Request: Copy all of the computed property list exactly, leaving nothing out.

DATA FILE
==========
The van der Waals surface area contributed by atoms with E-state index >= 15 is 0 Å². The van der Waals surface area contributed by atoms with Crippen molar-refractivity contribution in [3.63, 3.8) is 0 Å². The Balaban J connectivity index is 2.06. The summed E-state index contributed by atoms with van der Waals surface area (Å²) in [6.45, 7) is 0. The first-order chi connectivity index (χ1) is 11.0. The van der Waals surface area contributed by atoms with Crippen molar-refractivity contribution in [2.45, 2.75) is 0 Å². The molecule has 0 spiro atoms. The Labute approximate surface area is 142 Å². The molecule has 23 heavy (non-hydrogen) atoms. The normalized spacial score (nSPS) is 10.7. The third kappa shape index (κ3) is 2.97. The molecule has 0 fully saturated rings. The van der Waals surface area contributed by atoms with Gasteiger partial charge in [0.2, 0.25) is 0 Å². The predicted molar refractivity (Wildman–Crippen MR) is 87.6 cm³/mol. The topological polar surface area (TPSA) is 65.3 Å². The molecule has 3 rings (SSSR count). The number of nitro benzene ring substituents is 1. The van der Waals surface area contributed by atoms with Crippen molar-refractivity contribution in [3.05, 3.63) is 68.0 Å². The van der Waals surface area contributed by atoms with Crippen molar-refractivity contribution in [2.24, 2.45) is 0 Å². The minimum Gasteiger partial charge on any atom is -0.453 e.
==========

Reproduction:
The van der Waals surface area contributed by atoms with E-state index >= 15 is 0 Å². The van der Waals surface area contributed by atoms with Crippen molar-refractivity contribution in [3.63, 3.8) is 0 Å². The Balaban J connectivity index is 2.06. The summed E-state index contributed by atoms with van der Waals surface area (Å²) in [6.45, 7) is 0. The first-order chi connectivity index (χ1) is 11.0. The van der Waals surface area contributed by atoms with Crippen molar-refractivity contribution in [2.45, 2.75) is 0 Å². The molecule has 0 spiro atoms. The Labute approximate surface area is 142 Å². The molecule has 23 heavy (non-hydrogen) atoms. The normalized spacial score (nSPS) is 10.7. The third kappa shape index (κ3) is 2.97. The molecule has 0 fully saturated rings. The van der Waals surface area contributed by atoms with Gasteiger partial charge in [0.2, 0.25) is 0 Å². The predicted molar refractivity (Wildman–Crippen MR) is 87.6 cm³/mol. The topological polar surface area (TPSA) is 65.3 Å². The molecule has 3 rings (SSSR count). The number of nitro benzene ring substituents is 1. The van der Waals surface area contributed by atoms with Crippen molar-refractivity contribution in [3.05, 3.63) is 68.0 Å². The van der Waals surface area contributed by atoms with Crippen molar-refractivity contribution in [2.24, 2.45) is 0 Å². The minimum Gasteiger partial charge on any atom is -0.453 e.